Cochlear-Implanted Children's Perception of Mandarin Tones in Normal Speech and Whispered Speech
* Presenting author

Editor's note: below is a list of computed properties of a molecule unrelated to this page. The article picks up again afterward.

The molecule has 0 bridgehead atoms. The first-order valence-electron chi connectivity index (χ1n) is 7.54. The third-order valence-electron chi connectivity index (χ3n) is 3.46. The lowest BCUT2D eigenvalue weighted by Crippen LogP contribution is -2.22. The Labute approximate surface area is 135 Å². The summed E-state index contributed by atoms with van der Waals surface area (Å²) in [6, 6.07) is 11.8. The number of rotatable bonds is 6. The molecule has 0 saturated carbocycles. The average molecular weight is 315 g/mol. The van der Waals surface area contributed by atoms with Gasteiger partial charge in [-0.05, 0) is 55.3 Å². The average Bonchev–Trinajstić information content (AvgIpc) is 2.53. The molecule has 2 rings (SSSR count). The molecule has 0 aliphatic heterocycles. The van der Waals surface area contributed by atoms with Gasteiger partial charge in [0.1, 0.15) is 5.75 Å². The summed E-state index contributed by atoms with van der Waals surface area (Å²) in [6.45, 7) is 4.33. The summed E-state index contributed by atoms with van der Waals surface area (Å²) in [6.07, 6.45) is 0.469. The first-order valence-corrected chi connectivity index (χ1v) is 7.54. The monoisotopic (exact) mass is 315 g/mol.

Since cochlear implants lack an efficient coding of fine structures of speech including F0, it is generally difficult for cochlear-implanted (CI) children to perceive linguistic tones, of which F0 is the primary acoustic cue. In whispered speech, however, F0 is missing and no longer serves as an acoustic cue of tones. Using a picture selection task, we compared the identification of Mandarin four tones in isolated syllables between two groups of 4-to-5-year-old children, i.e., CI and normal-hearing (NH) groups, in both normal speech and whispered speech. For normal speech, NH showed significantly higher identification than CI, regardless of tone which showed no significant effect. For whispered speech, both groups identified T3 better than other three tones, possibly due to their use of other cues for T3; Also, no significant difference was found between the two groups on all tones but T3, on which NH showed significantly higher identification than CI, suggesting that NH retrieved the voice quality cue for T3 better than CI. In both groups, identification rate was significantly lower for whispered speech than for normal speech, but the decrease in the rate was greater in NH than in CI, confirming that NH’s tone perception relied more on F0.